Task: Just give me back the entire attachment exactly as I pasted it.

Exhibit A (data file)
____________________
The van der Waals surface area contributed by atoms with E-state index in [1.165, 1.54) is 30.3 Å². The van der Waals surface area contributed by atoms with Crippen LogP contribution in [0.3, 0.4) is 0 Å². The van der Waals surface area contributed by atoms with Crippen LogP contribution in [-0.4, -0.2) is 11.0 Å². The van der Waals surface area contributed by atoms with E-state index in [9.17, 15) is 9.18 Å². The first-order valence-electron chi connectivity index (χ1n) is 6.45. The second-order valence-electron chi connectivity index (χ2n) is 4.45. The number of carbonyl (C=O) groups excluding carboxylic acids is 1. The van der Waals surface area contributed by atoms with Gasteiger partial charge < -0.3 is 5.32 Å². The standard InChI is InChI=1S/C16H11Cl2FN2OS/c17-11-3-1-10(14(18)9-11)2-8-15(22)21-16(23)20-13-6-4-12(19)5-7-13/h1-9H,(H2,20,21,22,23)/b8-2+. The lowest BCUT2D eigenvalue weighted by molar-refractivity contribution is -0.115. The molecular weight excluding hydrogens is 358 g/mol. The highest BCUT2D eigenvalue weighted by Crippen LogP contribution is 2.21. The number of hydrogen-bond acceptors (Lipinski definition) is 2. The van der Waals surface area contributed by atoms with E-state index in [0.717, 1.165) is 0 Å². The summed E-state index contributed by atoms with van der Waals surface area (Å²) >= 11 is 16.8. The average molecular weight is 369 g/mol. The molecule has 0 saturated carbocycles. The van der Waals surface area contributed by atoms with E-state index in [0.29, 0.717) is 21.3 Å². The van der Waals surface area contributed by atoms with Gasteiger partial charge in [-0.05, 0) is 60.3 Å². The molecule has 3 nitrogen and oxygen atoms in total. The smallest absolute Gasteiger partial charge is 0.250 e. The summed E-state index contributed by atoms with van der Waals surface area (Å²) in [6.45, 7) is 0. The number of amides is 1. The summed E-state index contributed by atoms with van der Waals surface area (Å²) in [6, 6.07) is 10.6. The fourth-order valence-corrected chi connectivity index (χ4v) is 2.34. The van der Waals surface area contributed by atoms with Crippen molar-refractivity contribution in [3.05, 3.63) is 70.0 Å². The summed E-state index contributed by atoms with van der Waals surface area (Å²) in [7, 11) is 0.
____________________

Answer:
The van der Waals surface area contributed by atoms with E-state index in [1.165, 1.54) is 30.3 Å². The van der Waals surface area contributed by atoms with Crippen LogP contribution in [0.3, 0.4) is 0 Å². The van der Waals surface area contributed by atoms with Crippen LogP contribution in [-0.4, -0.2) is 11.0 Å². The van der Waals surface area contributed by atoms with E-state index in [9.17, 15) is 9.18 Å². The first-order valence-electron chi connectivity index (χ1n) is 6.45. The second-order valence-electron chi connectivity index (χ2n) is 4.45. The number of carbonyl (C=O) groups excluding carboxylic acids is 1. The van der Waals surface area contributed by atoms with Gasteiger partial charge < -0.3 is 5.32 Å². The standard InChI is InChI=1S/C16H11Cl2FN2OS/c17-11-3-1-10(14(18)9-11)2-8-15(22)21-16(23)20-13-6-4-12(19)5-7-13/h1-9H,(H2,20,21,22,23)/b8-2+. The lowest BCUT2D eigenvalue weighted by molar-refractivity contribution is -0.115. The molecular weight excluding hydrogens is 358 g/mol. The highest BCUT2D eigenvalue weighted by Crippen LogP contribution is 2.21. The number of hydrogen-bond acceptors (Lipinski definition) is 2. The van der Waals surface area contributed by atoms with E-state index in [0.717, 1.165) is 0 Å². The summed E-state index contributed by atoms with van der Waals surface area (Å²) >= 11 is 16.8. The average molecular weight is 369 g/mol. The molecule has 0 saturated carbocycles. The van der Waals surface area contributed by atoms with E-state index in [0.29, 0.717) is 21.3 Å². The van der Waals surface area contributed by atoms with Gasteiger partial charge in [-0.05, 0) is 60.3 Å². The molecule has 3 nitrogen and oxygen atoms in total. The smallest absolute Gasteiger partial charge is 0.250 e. The summed E-state index contributed by atoms with van der Waals surface area (Å²) in [6.45, 7) is 0. The number of amides is 1. The summed E-state index contributed by atoms with van der Waals surface area (Å²) in [6, 6.07) is 10.6. The fourth-order valence-corrected chi connectivity index (χ4v) is 2.34. The van der Waals surface area contributed by atoms with Crippen molar-refractivity contribution in [3.05, 3.63) is 70.0 Å². The summed E-state index contributed by atoms with van der Waals surface area (Å²) in [7, 11) is 0.